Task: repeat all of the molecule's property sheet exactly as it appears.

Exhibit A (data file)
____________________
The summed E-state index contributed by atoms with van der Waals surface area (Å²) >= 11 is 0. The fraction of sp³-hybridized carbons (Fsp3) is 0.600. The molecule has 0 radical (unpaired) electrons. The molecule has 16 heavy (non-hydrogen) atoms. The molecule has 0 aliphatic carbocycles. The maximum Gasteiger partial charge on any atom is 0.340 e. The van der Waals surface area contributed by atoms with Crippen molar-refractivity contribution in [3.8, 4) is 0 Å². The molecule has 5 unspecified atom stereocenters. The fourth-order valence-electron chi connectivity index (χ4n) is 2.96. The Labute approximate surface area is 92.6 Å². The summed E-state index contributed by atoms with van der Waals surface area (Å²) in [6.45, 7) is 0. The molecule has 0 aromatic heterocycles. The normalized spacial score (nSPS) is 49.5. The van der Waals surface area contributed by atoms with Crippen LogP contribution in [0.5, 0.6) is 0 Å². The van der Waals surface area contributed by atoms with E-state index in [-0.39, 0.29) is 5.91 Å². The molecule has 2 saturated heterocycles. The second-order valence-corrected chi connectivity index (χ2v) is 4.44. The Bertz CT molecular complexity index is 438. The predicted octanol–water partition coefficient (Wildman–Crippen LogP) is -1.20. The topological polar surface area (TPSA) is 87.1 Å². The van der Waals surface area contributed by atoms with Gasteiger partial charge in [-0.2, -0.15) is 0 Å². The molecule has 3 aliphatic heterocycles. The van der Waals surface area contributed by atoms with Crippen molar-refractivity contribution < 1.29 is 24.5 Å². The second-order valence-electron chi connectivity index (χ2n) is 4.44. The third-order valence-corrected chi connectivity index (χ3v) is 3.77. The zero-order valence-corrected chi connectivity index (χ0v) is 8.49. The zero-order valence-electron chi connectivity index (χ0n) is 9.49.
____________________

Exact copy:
The summed E-state index contributed by atoms with van der Waals surface area (Å²) >= 11 is 0. The fraction of sp³-hybridized carbons (Fsp3) is 0.600. The molecule has 0 radical (unpaired) electrons. The molecule has 16 heavy (non-hydrogen) atoms. The molecule has 0 aliphatic carbocycles. The maximum Gasteiger partial charge on any atom is 0.340 e. The van der Waals surface area contributed by atoms with Crippen molar-refractivity contribution in [3.8, 4) is 0 Å². The molecule has 5 unspecified atom stereocenters. The fourth-order valence-electron chi connectivity index (χ4n) is 2.96. The Labute approximate surface area is 92.6 Å². The summed E-state index contributed by atoms with van der Waals surface area (Å²) in [6.45, 7) is 0. The molecule has 0 aromatic heterocycles. The normalized spacial score (nSPS) is 49.5. The van der Waals surface area contributed by atoms with Crippen LogP contribution in [0.5, 0.6) is 0 Å². The van der Waals surface area contributed by atoms with E-state index in [-0.39, 0.29) is 5.91 Å². The molecule has 2 saturated heterocycles. The second-order valence-corrected chi connectivity index (χ2v) is 4.44. The Bertz CT molecular complexity index is 438. The predicted octanol–water partition coefficient (Wildman–Crippen LogP) is -1.20. The topological polar surface area (TPSA) is 87.1 Å². The van der Waals surface area contributed by atoms with Gasteiger partial charge in [-0.2, -0.15) is 0 Å². The molecule has 3 aliphatic heterocycles. The van der Waals surface area contributed by atoms with Crippen molar-refractivity contribution < 1.29 is 24.5 Å². The second-order valence-electron chi connectivity index (χ2n) is 4.44. The third-order valence-corrected chi connectivity index (χ3v) is 3.77. The zero-order valence-corrected chi connectivity index (χ0v) is 8.49. The zero-order valence-electron chi connectivity index (χ0n) is 9.49.